3. Discarded ballots. This is perhaps the least sexy but most relevant of the concerns—the disqualification of ballots that have some sort of problem. In Ohio in 2004, 30,000 ballots were rejected, many for having the “right church, wrong pew” problem—having been cast in the right polling location but the wrong precinct, which in Ohio cities can often mean simply the wrong table within a given polling location. This also became an issue in the courts this year, as the Republican Secretary of State fought to preserve the right of local election officials to disqualify such ballots, even if polling workers were at fault in directing voters to the wrong precinct. He lost in federal court, though this week a court upheld the right of election officials to reject ballots cast in the wrong polling location altogether, not just the wrong precinct. Meanwhile, a separate fight is brewing over the rejection of absentee ballots—a technical glitch by the Secretary of State’s office is apparently causing thousands of ballots to be rejected because registered voters are being disqualified as unregistered. The rate of rejections has been especially high in Democratic-leaning Cuyahoga County (Cleveland.)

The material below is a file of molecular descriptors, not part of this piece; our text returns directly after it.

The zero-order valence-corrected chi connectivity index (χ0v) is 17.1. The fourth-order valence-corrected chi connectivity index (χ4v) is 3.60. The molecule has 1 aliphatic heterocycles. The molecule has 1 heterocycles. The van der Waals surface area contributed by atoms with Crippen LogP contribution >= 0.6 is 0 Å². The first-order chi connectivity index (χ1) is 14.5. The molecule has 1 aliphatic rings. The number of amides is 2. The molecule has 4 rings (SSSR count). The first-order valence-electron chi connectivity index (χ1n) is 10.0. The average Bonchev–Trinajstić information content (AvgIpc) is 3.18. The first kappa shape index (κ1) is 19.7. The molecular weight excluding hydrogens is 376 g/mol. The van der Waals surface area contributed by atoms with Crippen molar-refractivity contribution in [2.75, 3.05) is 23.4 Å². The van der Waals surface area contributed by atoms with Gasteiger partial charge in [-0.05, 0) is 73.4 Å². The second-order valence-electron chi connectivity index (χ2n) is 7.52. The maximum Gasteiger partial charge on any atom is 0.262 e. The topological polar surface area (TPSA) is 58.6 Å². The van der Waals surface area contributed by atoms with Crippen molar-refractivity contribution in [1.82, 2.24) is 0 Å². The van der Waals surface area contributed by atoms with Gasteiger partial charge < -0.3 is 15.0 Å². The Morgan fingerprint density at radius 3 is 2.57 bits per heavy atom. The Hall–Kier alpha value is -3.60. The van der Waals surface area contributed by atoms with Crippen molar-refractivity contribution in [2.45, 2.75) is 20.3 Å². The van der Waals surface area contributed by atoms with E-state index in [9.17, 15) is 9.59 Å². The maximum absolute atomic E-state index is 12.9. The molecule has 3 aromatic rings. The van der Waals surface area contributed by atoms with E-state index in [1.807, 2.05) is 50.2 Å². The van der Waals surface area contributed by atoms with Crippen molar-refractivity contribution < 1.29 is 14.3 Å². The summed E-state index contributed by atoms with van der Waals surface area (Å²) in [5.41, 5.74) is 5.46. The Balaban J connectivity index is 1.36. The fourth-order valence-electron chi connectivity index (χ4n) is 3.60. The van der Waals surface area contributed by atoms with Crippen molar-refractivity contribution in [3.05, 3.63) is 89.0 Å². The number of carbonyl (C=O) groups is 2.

4. Poll observers. The usual liberal worry about poll observers is that they will get in the way and intimidate voters - as self-proclaimed anti-fraud groups such as True the Vote are pledging to do this year in battleground states. But there's an opposite concern in Virginia this year -- that Democratic poll observers in Fairfax County, the state's largest, will not be allowed to intervene to assist voters who are, say, turned away for lack of proper ID. A new interpretation of the rules is going to make it much harder for observers to lend assistance; Democrats are making a last-minute challenge in court. They would probably be less concerned about the rules if it were not for the fact that a new member of the county Board of Elections is Hans von Spakovsky -- the famous fraud-decrier profiled by Jane Mayer.